“A distributed denial-of-service (DDoS) attack is a malicious attempt to disrupt normal traffic of a targeted server, service or network by overwhelming the target or its surrounding infrastructure with a flood of Internet traffic. DDoS attacks achieve effectiveness by utilizing multiple compromised computer systems as sources of attack traffic. Exploited machines can include computers and other networked resources such as IoT devices. From a high level, a DDoS attack is like a traffic jam clogging up with highway, preventing regular traffic from arriving at its desired destination.”

 

Source: Mapletronics

In a time when billions of login credentials are floating around the internet, Google’s new Chrome extension aims to help.

Google’s new extension (currently only available for Chrome) will alert you if one of your username/password combinations is known to already be ‘out in the wild’, according to the company’s blog post.

The extension called Password Checkup, works in the background whenever enter your login details on a site. It compares the data against a large database with nearly four billion credentials that are known to be compromised over the years. If Password Checkup finds a match a red alert box appears and gives you a suggestion to change your password.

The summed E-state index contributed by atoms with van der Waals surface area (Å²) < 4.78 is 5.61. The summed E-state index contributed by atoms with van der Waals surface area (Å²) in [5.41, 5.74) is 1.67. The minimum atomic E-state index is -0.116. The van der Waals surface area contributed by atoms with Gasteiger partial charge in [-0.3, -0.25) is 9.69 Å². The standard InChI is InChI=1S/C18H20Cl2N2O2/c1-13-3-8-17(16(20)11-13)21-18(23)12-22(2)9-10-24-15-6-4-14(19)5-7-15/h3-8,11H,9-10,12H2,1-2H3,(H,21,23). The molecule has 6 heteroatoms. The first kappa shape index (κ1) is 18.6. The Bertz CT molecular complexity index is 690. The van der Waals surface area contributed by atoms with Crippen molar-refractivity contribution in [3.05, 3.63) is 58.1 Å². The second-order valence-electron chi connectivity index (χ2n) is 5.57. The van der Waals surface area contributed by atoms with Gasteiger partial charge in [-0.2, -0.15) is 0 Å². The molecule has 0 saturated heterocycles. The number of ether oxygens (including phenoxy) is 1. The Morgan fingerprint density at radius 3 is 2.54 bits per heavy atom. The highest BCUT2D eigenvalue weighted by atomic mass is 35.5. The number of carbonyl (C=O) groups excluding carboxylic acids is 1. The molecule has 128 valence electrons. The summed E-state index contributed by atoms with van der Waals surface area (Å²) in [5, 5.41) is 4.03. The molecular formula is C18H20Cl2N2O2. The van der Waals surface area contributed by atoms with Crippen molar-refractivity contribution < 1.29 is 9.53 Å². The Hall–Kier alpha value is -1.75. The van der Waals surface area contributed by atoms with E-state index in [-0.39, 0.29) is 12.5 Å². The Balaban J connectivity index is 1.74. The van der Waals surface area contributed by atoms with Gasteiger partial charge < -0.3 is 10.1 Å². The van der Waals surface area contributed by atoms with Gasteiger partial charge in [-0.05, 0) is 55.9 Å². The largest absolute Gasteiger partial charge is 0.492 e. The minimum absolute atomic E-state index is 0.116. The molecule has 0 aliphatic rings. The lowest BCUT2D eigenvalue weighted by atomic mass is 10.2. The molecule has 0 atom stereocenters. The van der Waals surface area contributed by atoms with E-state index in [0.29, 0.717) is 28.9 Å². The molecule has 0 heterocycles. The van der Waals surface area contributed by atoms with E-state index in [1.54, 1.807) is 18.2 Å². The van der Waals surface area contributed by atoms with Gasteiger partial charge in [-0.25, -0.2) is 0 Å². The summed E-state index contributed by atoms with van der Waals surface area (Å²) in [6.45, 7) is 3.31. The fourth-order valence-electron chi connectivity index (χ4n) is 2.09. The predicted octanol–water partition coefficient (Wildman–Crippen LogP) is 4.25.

Google worked closely with cryptography experts at Stanford University to ensure that your credentials are not compromised while using Password Checkup. In its security blog, Google highlighted that Password Checkup scrambles all credentials with hashing and encryption as protection. Google also assures users that their login details are never seen by the company itself, either.

Don’t have Chrome? There are several other services available for free on the internet that can check to see if your credentials or other personal details have been compromised in a growing number of breaches. Check out Have I Been Pawned, Identity Leak Checker, or Firefox Monitor.

IT managers inundated with cyberattacks

A recent Sophos survey has found that IT managers are struggling to cope with the volume and magnitude of cyberattacks.

The following key findings relate to South Africa: